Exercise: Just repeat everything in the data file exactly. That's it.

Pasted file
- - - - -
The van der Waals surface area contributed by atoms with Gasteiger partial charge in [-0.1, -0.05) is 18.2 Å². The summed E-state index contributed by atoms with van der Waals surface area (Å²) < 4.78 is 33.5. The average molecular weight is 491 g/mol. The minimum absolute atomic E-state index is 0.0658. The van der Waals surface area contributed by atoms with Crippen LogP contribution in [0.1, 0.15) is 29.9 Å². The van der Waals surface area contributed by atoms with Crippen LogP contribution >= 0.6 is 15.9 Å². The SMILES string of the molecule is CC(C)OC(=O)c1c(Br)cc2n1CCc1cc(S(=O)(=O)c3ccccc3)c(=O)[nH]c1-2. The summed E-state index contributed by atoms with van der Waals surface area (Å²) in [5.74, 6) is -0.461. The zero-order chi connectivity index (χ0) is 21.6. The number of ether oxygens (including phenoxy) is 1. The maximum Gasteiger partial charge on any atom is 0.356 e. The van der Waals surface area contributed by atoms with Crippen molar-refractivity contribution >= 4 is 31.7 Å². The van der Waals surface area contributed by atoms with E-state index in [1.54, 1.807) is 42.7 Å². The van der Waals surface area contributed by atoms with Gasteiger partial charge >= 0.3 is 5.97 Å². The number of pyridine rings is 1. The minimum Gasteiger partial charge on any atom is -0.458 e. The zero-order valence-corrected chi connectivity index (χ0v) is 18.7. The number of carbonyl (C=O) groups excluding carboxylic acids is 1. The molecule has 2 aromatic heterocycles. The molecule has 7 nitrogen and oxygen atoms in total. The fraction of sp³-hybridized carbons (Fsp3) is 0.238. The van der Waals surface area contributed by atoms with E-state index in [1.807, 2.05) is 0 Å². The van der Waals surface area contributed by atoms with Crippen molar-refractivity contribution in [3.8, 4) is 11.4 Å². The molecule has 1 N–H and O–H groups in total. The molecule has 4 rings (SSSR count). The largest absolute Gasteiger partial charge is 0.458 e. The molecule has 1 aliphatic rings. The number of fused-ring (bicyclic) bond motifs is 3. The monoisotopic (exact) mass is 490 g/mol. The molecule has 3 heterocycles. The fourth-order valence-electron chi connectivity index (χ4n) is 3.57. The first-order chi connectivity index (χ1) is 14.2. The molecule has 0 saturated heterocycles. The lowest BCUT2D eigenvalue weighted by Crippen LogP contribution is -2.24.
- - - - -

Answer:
The van der Waals surface area contributed by atoms with Gasteiger partial charge in [-0.1, -0.05) is 18.2 Å². The summed E-state index contributed by atoms with van der Waals surface area (Å²) < 4.78 is 33.5. The average molecular weight is 491 g/mol. The minimum absolute atomic E-state index is 0.0658. The van der Waals surface area contributed by atoms with Crippen LogP contribution in [0.1, 0.15) is 29.9 Å². The van der Waals surface area contributed by atoms with Crippen LogP contribution >= 0.6 is 15.9 Å². The SMILES string of the molecule is CC(C)OC(=O)c1c(Br)cc2n1CCc1cc(S(=O)(=O)c3ccccc3)c(=O)[nH]c1-2. The summed E-state index contributed by atoms with van der Waals surface area (Å²) in [5.74, 6) is -0.461. The zero-order chi connectivity index (χ0) is 21.6. The number of ether oxygens (including phenoxy) is 1. The maximum Gasteiger partial charge on any atom is 0.356 e. The van der Waals surface area contributed by atoms with Crippen molar-refractivity contribution >= 4 is 31.7 Å². The van der Waals surface area contributed by atoms with E-state index in [1.54, 1.807) is 42.7 Å². The van der Waals surface area contributed by atoms with Gasteiger partial charge >= 0.3 is 5.97 Å². The number of pyridine rings is 1. The minimum Gasteiger partial charge on any atom is -0.458 e. The zero-order valence-corrected chi connectivity index (χ0v) is 18.7. The number of carbonyl (C=O) groups excluding carboxylic acids is 1. The molecule has 2 aromatic heterocycles. The molecule has 7 nitrogen and oxygen atoms in total. The fraction of sp³-hybridized carbons (Fsp3) is 0.238. The van der Waals surface area contributed by atoms with E-state index in [1.807, 2.05) is 0 Å². The van der Waals surface area contributed by atoms with Crippen molar-refractivity contribution in [3.8, 4) is 11.4 Å². The molecule has 1 N–H and O–H groups in total. The molecule has 4 rings (SSSR count). The largest absolute Gasteiger partial charge is 0.458 e. The molecule has 1 aliphatic rings. The number of fused-ring (bicyclic) bond motifs is 3. The monoisotopic (exact) mass is 490 g/mol. The molecule has 3 heterocycles. The fourth-order valence-electron chi connectivity index (χ4n) is 3.57. The first-order chi connectivity index (χ1) is 14.2. The molecule has 0 saturated heterocycles. The lowest BCUT2D eigenvalue weighted by Crippen LogP contribution is -2.24.